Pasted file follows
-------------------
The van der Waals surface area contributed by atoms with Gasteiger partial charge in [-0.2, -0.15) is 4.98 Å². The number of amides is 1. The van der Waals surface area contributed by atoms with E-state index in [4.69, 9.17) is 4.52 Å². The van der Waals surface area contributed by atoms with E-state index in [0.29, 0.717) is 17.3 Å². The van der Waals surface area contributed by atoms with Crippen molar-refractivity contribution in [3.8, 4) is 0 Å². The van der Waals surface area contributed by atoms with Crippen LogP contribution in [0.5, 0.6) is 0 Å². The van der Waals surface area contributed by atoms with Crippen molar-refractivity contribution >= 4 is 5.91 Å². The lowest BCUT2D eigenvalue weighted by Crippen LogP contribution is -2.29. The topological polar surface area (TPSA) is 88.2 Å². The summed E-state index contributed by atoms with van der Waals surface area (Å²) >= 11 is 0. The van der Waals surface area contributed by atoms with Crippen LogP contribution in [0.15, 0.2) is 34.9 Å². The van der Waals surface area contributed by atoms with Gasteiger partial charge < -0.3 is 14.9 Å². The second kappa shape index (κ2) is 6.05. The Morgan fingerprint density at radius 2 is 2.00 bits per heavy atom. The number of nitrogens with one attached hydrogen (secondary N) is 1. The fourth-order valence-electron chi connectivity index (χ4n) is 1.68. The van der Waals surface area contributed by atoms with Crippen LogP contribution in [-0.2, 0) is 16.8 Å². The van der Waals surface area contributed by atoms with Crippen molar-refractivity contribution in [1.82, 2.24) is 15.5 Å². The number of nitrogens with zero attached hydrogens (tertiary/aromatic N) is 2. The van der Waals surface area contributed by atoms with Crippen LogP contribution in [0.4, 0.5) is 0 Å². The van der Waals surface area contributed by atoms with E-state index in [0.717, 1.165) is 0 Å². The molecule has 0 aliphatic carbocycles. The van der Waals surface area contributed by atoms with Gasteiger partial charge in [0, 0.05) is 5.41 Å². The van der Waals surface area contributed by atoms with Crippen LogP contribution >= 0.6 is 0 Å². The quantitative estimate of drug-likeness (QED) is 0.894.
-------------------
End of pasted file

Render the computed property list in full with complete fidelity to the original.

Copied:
The van der Waals surface area contributed by atoms with Gasteiger partial charge in [-0.2, -0.15) is 4.98 Å². The number of amides is 1. The van der Waals surface area contributed by atoms with E-state index in [4.69, 9.17) is 4.52 Å². The van der Waals surface area contributed by atoms with E-state index in [0.29, 0.717) is 17.3 Å². The van der Waals surface area contributed by atoms with Crippen molar-refractivity contribution in [3.8, 4) is 0 Å². The van der Waals surface area contributed by atoms with Crippen LogP contribution in [0.5, 0.6) is 0 Å². The van der Waals surface area contributed by atoms with Crippen molar-refractivity contribution >= 4 is 5.91 Å². The lowest BCUT2D eigenvalue weighted by Crippen LogP contribution is -2.29. The topological polar surface area (TPSA) is 88.2 Å². The summed E-state index contributed by atoms with van der Waals surface area (Å²) >= 11 is 0. The van der Waals surface area contributed by atoms with Crippen LogP contribution in [0.15, 0.2) is 34.9 Å². The van der Waals surface area contributed by atoms with Gasteiger partial charge < -0.3 is 14.9 Å². The second kappa shape index (κ2) is 6.05. The Morgan fingerprint density at radius 2 is 2.00 bits per heavy atom. The number of nitrogens with one attached hydrogen (secondary N) is 1. The fourth-order valence-electron chi connectivity index (χ4n) is 1.68. The van der Waals surface area contributed by atoms with Crippen LogP contribution in [-0.2, 0) is 16.8 Å². The van der Waals surface area contributed by atoms with Crippen molar-refractivity contribution in [1.82, 2.24) is 15.5 Å². The number of nitrogens with zero attached hydrogens (tertiary/aromatic N) is 2. The van der Waals surface area contributed by atoms with Crippen LogP contribution in [0.4, 0.5) is 0 Å². The van der Waals surface area contributed by atoms with E-state index in [0.717, 1.165) is 0 Å². The molecule has 0 aliphatic carbocycles. The van der Waals surface area contributed by atoms with Gasteiger partial charge in [0, 0.05) is 5.41 Å². The van der Waals surface area contributed by atoms with Crippen LogP contribution >= 0.6 is 0 Å². The quantitative estimate of drug-likeness (QED) is 0.894.